Zurik: HHS Secretary says ‘revolutionary’ changes to come for drug prices
Health and Human Services Secretary Alex Azar visits Louisiana pharmacists following major industry changes
METAIRIE, LA (WVUE) - A law signed by President Donald Trump as a result of the ‘Medical Waste’ Investigation is the start of ‘revolutionary’ changes to drug prices in the United States, Health and Human Services Secretary Alex Azar told Louisiana pharmacists Wednesday.
Azar was in New Orleans to speak to the Association for Accessible Medicines and to meet with Louisiana pharmacists about the progress that has been made following the extensive ‘Medical Waste’ Investigation by FOX 8 News.
Much of the years-long investigation focused on pharmacy benefit managers - or PBM’s - middlemen often in control of how much you pay for prescription medications.
“The biggest PBM is bigger than Walt Disney, McDonalds and Eli Lilly combined,” Doug Hoey, with the National Community Pharmacists Association, said during our investigation. “Those three iconic companies together are not as big as the biggest PBM, Express Scripts - yet most consumers have no idea what Express Scripts is.”
The PBM’s set up a system where they get rebates - or kickbacks - from drug companies. That money they collect, helps pad the PBM’s books.
“Right now drug companies are giving kickbacks or rebates to middlemen who decide which drugs you get to take. But when you show up here at a pharmacy, you don’t get a benefit of that kickback or that rebate as a discount, it stays there with the middleman,” Azar said Wednesday in an exclusive interview with Chief Investigative Reporter Lee Zurik. “As of January 1, you would get that discount when you show up at the pharmacy.”
Azar told the pharmacists the savings for their customers could be significant. He said the average could be twenty to thirty percent in savings, but in some cases the discount could be much larger.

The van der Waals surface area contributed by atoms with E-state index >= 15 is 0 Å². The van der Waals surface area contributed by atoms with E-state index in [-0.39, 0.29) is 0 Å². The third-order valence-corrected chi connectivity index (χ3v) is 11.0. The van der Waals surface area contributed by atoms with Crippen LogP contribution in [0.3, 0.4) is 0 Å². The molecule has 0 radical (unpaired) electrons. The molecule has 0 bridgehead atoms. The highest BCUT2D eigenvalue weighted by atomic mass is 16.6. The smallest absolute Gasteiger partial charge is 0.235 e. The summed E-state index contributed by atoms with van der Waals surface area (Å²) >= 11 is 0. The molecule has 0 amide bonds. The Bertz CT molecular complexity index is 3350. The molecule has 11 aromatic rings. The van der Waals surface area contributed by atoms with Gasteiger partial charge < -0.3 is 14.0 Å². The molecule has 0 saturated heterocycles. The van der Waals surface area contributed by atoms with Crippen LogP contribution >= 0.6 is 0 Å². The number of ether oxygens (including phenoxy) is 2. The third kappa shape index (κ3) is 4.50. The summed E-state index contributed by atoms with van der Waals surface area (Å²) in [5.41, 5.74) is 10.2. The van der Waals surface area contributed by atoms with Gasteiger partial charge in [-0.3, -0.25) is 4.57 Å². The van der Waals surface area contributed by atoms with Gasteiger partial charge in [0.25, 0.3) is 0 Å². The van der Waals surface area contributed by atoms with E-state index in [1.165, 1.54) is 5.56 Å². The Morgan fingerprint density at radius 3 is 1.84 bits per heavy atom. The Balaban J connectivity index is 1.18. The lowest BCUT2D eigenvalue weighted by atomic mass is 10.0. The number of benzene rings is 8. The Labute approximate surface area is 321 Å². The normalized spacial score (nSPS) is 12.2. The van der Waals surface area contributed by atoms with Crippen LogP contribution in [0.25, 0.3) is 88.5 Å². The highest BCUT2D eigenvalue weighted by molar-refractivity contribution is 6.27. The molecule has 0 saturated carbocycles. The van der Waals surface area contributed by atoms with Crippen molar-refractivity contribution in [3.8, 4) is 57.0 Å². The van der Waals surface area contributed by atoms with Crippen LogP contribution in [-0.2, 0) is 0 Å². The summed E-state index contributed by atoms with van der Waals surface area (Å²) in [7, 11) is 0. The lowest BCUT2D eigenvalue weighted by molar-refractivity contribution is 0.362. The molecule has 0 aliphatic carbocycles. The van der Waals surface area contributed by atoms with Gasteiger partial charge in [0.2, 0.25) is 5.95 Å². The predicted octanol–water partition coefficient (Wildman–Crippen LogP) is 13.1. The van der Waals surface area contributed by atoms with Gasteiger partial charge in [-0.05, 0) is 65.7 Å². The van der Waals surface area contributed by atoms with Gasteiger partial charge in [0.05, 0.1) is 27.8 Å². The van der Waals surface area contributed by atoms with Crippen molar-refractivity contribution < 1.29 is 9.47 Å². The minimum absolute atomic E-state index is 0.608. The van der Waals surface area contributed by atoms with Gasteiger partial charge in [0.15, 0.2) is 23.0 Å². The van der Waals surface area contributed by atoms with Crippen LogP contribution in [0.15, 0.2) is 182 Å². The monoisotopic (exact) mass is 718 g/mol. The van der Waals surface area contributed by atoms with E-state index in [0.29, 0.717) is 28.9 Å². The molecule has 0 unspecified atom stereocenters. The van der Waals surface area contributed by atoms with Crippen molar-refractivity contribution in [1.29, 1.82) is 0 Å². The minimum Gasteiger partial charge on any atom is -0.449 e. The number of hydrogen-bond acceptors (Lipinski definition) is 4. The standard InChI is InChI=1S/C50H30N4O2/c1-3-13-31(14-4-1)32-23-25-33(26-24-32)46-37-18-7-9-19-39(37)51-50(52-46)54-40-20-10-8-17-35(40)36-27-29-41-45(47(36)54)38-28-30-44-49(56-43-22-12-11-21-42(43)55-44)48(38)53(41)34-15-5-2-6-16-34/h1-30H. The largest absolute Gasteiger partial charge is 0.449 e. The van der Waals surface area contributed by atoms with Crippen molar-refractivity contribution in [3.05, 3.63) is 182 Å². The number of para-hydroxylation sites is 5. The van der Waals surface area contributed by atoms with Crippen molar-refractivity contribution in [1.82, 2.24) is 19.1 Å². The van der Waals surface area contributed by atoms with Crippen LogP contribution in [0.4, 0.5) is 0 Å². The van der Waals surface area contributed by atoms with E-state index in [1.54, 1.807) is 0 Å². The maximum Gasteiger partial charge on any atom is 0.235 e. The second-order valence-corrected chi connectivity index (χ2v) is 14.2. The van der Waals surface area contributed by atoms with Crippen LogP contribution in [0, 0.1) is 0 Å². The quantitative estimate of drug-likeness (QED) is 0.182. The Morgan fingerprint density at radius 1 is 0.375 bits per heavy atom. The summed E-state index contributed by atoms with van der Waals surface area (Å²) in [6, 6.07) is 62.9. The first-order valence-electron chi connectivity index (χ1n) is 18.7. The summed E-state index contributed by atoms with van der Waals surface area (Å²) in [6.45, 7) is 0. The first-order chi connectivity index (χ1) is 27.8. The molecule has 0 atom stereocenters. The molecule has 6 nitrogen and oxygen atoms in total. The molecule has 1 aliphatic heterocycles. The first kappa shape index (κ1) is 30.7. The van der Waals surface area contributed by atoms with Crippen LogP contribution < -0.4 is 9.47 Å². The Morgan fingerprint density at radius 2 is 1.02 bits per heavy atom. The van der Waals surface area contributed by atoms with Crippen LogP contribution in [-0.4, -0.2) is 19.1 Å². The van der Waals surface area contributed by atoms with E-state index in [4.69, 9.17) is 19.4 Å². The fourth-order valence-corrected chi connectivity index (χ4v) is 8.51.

The directive from the President only applies to the Medicare Part D Program. But Secretary Azar thinks the savings will trickle down to other private plans too.
“We don’t directly regulate the private plans but we think the changes we’re making in Medicare will cause the private plans to change their practices also," Azar said. "We’d ask Congress to take a look at this -- Congress could make that happen across the plans immediately.”
Among the pharmacists at Wednesday’s meeting of pharmacists was Hammond pharmacist Ricky Mannino. He’s the pharmacist who initially tipped us and started the Medical Waste investigative series, resulting in a law signed by the President. The pharmacists believe the HHS Secretary received their message about help for prescription drugs.
“Transparency is key. We have been saying that all along,” Randal Johnson, president and CEO of the Louisiana Independent Pharmacies Association, said. "Let’s not be able to call a dog a cat. Let’s not use a term that you can change the definition on with a whim. We need transparency to take out these price concessions and we need to get down to where a patient is able to afford to maintain their health by going to their pharmacy and getting the lowest cost drug.
At Tuesday night’s the State of the Union Address, President Trump also had a message for drug companies.
“It is unacceptable that Americans pay vastly more than people in other countries for the exact same drugs,” he said.
The FOX 8 Medical Waste investigative series found drugs priced far more in the U.S. compared to other countries. Our investigation found a diabetes drug that cost $106 in the United States and $2 in Canada. We also found an antibiotic for $143 in the U.S. and $33 in Canada.
“Will there be a time where you can buy a drug in America and Canada or somewhere else and they will be relatively the same price?" Zurik asked Secretary Azar.
“Well, that’s our goal is to end this foreign free-riding,” Azar said. “The President [Tuesday night] gave a call to action to Congress -- end foreign free-riding off of American research and development.
The American patient should not have to pay the cost of development for the rest of the world.
Last year, Congress passed a bill which President Trump signed that prevented Pharmacist gag clauses. The bill was sponsored by Louisiana Senator Bill Cassidy after he watched the Medical Waste stories with Hammond pharmacist, Ricky Mannino.
The Trump Administration said the steps highlighted to the pharmacists Thursday in New Orleans are the next steps to lower the cost of healthcare for consumers, whose lives may be in danger because of drug companies pricing them out of the market.
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